64 MW Warwick project helps UQ go 100% renewable

Share

UQ has taken its commitment to reducing carbon emissions to the next level, in what it claims will be a world first. The university will develop a 64 MW utility scale solar project in Queensland, which alongside its 50,000 modules already in place at its campuses will virtually provide all of its electricity needs.

The university’s Vice Chancellor Peter Høj said that the university will be energy neutral by 2020.

The 64 MW large scale solar project comes with a price tag of $125 million. The university reports that it will pay for itself over the life of the project, through electricity savings.

“The solar farm will offset UQ’s current $22 million annual expenditure on grid electricity once it is fully operational in 2019,” Vice Chancellor Høj said in a statement.

UQ will become the project’s owner from developer Terrain Solar once construction begins later this year. The project is expected to take 12 months to build.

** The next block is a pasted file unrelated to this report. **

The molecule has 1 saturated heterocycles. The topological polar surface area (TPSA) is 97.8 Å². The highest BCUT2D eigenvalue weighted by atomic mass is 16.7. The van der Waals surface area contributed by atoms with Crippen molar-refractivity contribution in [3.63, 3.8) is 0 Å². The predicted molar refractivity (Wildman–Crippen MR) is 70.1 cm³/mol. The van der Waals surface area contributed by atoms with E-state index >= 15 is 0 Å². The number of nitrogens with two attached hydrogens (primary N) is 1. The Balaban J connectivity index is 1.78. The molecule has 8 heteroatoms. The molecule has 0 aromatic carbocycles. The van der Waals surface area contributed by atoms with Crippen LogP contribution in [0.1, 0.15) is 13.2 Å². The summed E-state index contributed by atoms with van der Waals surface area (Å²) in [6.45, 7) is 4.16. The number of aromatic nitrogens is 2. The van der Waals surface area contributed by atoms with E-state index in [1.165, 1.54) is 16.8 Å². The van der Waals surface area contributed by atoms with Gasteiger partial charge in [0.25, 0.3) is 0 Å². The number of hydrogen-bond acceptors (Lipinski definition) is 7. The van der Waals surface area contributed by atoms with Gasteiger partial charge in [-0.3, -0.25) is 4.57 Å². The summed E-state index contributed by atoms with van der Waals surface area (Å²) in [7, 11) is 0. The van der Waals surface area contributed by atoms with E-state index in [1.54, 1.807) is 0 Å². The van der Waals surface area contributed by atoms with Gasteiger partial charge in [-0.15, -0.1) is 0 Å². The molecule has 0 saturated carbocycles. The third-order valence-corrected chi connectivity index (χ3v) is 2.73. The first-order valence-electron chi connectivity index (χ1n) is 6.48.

The university says that it has ‘more than seven years’ experience in managing large scale solar assets – pointing to smaller arrays in place in Brisbane and Gatton.

The 64 MW solar farm was approved by the Southern Downs Council on June 6. Mayor Tracy Dobie said that the project will create jobs and attract visitors.

“It is this kind of investment into the region that secures jobs, economic growth and financial sustainability for the region,” said Dobie in a statement. “Renewable energy is a key element in our sustainable future and here on the Southern Downs we will have a first class working example of a solar farm existing in harmony with agriculture.”

The project plan includes a visitor centre and UQ hopes to attract local and international visitors to the site – alongside participants in an existing schools program. It will also install EV ‘fast charging’ stations.

Speaking to The Australian, UQ’s energy and sustainability manager Andrew Wilson said that tracking will be deployed at the site. It has been designed with wide rows to prevent tracking, and also to allow for sheep grazing to continue at the site.

“The sheep actually really like the fact that when it’s hot in the middle of the day, they can use the shade under the panels to take shelter,” said Wilson.